We then assessed IDV circulation in Kenya. None of the cattle serum samples were positive (Table 1). We first tested the 2015 camel samples from Kenya by using HI with both IDV antigens; testing with D/bovine/Nebraska/9-5/2012 showed 99% seroprevalence and with D/bovine/France/5920/2014 100% seroprevalence (Table 1; data not shown). HI titers were higher than those observed with ruminant samples from North and West Africa (20<HI titers<640, geometric mean titer = 150; Figure 2). When tested by using C/Victoria/1/11, the seroprevalence was 94% (10<HI titers<320, geometric mean titer = 38), suggesting ICV/IDV cross-reactivity. The samples were therefore adsorbed on 4 hemagglutination units of C/Victoria/1/11 and hemadsorbed before being retested in HI with D/bovine/Nebraska/9-5/2012 and vice versa (all 293 samples were retested for IDV antibodies after preadsorption with ICV; 85 samples were preadsorbed on IDV and retested for ICV antibodies). Seroprevalences were 8.2% for IDV and 10.6% for ICV. All but 1 of the samples that were positive for IDV antibodies without ICV preadsorption lost >2 log2 (>4-fold decrease in titer) in HI titer once adsorbed on ICV, suggesting these samples had anti-ICV rather than anti-IDV antibodies. The picture was less clear for the reverse experiment: 11% of the IDV preadsorbed samples lost >2 log2 in titer (false ICV antibodies positive); 9% stayed within the 4-fold range (true positives); and the initial ICV antibody titer of the remaining 80% was too low (HI titers of 10 or 20) to determine a status post-IDV adsorption. Taken together, our serology results on camel samples show that almost all the animals had either anti-IDV or ICV antibodies, that there is cross-reactivity in camels between the 2 viruses, and that 9% of the tested samples had anti-ICV antibodies. Camels could therefore be a newly discovered host for ICV, and possibly for IDV. IDV/ICV cross-reactivity was ruled out for bovine samples after a cohort from France was preadsorbed the same way and retested in IDV HI without any change in HI titers (data not shown). Detection of antibodies against IDV in ruminants in Africa raises the question of the virus origin and transmission route. Although the virus has already been reported on 3 continents, the ruminant import/export from/to North and West Africa is limited (e.g., 21,000 cattle imported from Europe to Morocco, no exportations reported; no import or export of cattle reported to or from Togo or Benin; data for North and West Africa, 2013 ). Seroprevalences we calculated may also be underestimated because our HI assay was less sensitive than our MN assay (Table 2); numerous freezing and thawing cycles may have altered the samples; and our low titers in ruminants might have been caused by the circulation of a different IDV lineage in Africa or to the unique structure of camel antibodies, which are devoid of light chains and CH1 domain.
Although influenza A viruses are known to have nonhuman maintenance hosts, little is known on the host tropism of IDV and ICV. So far cattle, swine, sheep, goats, guinea pigs, and ferrets have been reported to be susceptible to IDV infection (1,6,8,9) and swine, dogs, and humans to ICV infections (12,13). Many aspects of camel health had not been studied before the emergence of Middle East respiratory syndrome coronavirus (14), but camels had been reported susceptible to influenza A(H1N1) on 1 occasion (15). Our data suggest that ICV and IDV have a wide host tropism and that further investigations on host tropism and on ICV and IDV circulation in camels are warranted.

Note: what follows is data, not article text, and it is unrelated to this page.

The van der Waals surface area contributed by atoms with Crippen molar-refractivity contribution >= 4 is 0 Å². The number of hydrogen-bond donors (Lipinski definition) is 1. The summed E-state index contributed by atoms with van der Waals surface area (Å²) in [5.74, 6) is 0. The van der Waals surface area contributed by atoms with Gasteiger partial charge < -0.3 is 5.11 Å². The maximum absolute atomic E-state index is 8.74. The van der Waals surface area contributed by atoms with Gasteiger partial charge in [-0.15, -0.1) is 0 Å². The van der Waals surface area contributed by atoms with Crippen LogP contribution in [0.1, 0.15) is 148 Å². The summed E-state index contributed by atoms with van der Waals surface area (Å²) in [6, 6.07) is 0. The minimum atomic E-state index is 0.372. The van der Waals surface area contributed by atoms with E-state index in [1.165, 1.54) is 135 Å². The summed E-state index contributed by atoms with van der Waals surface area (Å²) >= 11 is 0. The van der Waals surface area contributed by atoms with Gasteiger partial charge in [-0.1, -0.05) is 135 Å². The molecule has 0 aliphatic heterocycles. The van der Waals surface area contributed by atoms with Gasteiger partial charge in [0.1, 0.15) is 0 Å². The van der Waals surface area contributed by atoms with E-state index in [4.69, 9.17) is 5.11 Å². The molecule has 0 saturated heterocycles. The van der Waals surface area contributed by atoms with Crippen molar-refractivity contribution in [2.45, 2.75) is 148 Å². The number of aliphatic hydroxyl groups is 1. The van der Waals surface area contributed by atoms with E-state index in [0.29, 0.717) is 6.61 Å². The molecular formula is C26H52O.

Our results show that IDV is circulating in Africa. This virus has a wide host tropism because cattle, swine, small ruminants, and likely dromedary camels seem susceptible to IDV infection. In addition, we show that camels in Kenya are positive for ICV antibodies, suggesting that this virus also has a wider host range than previously thought. Further studies are warranted to clarify the cross-reactivity of the 2 viruses in serologic assays, to determine which IDV lineages circulate in Africa, and to assess whether ICV alone or both ICV and IDV may infect camels.
Mr. Salem is a PhD student at the Interactions Hôtes Agents Pathogènes in Toulouse. His research interests include bovine respiratory viruses and their interactions.
We thank Ben Hause for providing D/bovine/Nebraska/9-5/2012 and Richard Webby and Evelyn Stigger for providing C/Victoria/1/2011, as well as all 3 for fruitful discussions. We also thank Maia Ticomb, Vincent Cantaloube-Ferrieu, Michele Marino, Angélique Teillaud, Josianne Loupias, and Brigitte Peralta for excellent technical assistance.
This work was supported by the ‘FLUD’ grant of the Agence Nationale pour la Recherche, the ‘RESPICARE’ grant of the Institut Carnot Santé Animale (ICSA), and by the French Ministry of Agriculture. E.S. is supported by a PhD scholarship of the Lebanese University.
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Table of Contents – Volume 23, Number 9—September 2017
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Mariette F. Ducatez, Interactions Hôtes Agents Pathogènes, Université de Toulouse, INRA, ENVT, 23 Chemin des Capelles, 31076 Toulouse, France